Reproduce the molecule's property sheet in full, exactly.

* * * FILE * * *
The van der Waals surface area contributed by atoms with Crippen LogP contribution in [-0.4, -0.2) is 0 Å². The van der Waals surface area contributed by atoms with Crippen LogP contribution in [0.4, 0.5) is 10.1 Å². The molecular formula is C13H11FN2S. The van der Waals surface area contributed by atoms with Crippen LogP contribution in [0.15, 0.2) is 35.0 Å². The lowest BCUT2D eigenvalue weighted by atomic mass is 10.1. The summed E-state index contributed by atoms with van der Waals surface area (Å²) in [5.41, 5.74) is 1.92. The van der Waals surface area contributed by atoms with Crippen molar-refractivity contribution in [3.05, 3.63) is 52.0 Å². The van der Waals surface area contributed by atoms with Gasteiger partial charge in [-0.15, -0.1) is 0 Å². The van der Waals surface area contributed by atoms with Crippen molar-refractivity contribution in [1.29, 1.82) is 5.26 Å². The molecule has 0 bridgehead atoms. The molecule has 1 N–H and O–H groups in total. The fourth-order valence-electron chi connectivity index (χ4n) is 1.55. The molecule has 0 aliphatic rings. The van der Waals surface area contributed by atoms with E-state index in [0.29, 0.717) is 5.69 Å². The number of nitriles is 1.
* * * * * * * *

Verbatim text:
The van der Waals surface area contributed by atoms with Crippen LogP contribution in [-0.4, -0.2) is 0 Å². The van der Waals surface area contributed by atoms with Crippen LogP contribution in [0.4, 0.5) is 10.1 Å². The molecular formula is C13H11FN2S. The van der Waals surface area contributed by atoms with Crippen LogP contribution in [0.15, 0.2) is 35.0 Å². The lowest BCUT2D eigenvalue weighted by atomic mass is 10.1. The summed E-state index contributed by atoms with van der Waals surface area (Å²) in [5.41, 5.74) is 1.92. The van der Waals surface area contributed by atoms with Crippen molar-refractivity contribution in [3.05, 3.63) is 52.0 Å². The van der Waals surface area contributed by atoms with Gasteiger partial charge in [-0.15, -0.1) is 0 Å². The van der Waals surface area contributed by atoms with Crippen molar-refractivity contribution in [1.29, 1.82) is 5.26 Å². The molecule has 0 bridgehead atoms. The molecule has 1 N–H and O–H groups in total. The fourth-order valence-electron chi connectivity index (χ4n) is 1.55. The molecule has 0 aliphatic rings. The van der Waals surface area contributed by atoms with E-state index in [0.29, 0.717) is 5.69 Å². The number of nitriles is 1.